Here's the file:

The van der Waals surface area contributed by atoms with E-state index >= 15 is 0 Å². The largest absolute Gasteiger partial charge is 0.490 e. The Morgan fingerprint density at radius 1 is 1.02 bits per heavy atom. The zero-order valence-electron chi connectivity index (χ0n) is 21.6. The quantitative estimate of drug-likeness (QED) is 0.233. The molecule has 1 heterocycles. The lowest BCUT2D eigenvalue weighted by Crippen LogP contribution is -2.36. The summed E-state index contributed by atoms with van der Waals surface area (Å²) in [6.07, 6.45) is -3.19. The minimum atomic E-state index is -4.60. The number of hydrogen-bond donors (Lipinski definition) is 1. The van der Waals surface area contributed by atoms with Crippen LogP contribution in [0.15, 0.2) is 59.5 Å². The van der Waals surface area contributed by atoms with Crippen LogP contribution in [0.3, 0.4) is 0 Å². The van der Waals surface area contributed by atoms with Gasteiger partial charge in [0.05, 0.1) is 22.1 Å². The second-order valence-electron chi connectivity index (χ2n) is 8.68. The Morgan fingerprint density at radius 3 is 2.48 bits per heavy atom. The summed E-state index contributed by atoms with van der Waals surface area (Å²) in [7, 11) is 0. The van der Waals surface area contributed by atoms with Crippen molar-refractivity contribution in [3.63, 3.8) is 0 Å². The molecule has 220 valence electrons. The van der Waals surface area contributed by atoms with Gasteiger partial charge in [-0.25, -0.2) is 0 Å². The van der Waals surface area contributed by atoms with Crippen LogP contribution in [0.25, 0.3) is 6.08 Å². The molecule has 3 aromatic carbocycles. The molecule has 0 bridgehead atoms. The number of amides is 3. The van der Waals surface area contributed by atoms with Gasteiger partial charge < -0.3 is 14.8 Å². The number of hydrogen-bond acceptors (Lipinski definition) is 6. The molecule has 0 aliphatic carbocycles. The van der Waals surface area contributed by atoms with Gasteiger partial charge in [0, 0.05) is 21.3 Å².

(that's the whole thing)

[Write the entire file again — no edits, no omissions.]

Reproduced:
The van der Waals surface area contributed by atoms with E-state index >= 15 is 0 Å². The largest absolute Gasteiger partial charge is 0.490 e. The Morgan fingerprint density at radius 1 is 1.02 bits per heavy atom. The zero-order valence-electron chi connectivity index (χ0n) is 21.6. The quantitative estimate of drug-likeness (QED) is 0.233. The molecule has 1 heterocycles. The lowest BCUT2D eigenvalue weighted by Crippen LogP contribution is -2.36. The summed E-state index contributed by atoms with van der Waals surface area (Å²) in [6.07, 6.45) is -3.19. The minimum atomic E-state index is -4.60. The number of hydrogen-bond donors (Lipinski definition) is 1. The van der Waals surface area contributed by atoms with Crippen LogP contribution in [0.15, 0.2) is 59.5 Å². The van der Waals surface area contributed by atoms with Crippen LogP contribution in [0.3, 0.4) is 0 Å². The van der Waals surface area contributed by atoms with Gasteiger partial charge in [0.05, 0.1) is 22.1 Å². The second-order valence-electron chi connectivity index (χ2n) is 8.68. The Morgan fingerprint density at radius 3 is 2.48 bits per heavy atom. The summed E-state index contributed by atoms with van der Waals surface area (Å²) in [7, 11) is 0. The van der Waals surface area contributed by atoms with Crippen molar-refractivity contribution in [3.63, 3.8) is 0 Å². The molecule has 220 valence electrons. The van der Waals surface area contributed by atoms with Gasteiger partial charge in [-0.25, -0.2) is 0 Å². The van der Waals surface area contributed by atoms with Crippen LogP contribution in [0.25, 0.3) is 6.08 Å². The molecule has 3 aromatic carbocycles. The molecule has 0 bridgehead atoms. The number of amides is 3. The van der Waals surface area contributed by atoms with Gasteiger partial charge < -0.3 is 14.8 Å². The number of hydrogen-bond acceptors (Lipinski definition) is 6. The molecule has 0 aliphatic carbocycles. The van der Waals surface area contributed by atoms with Gasteiger partial charge in [0, 0.05) is 21.3 Å².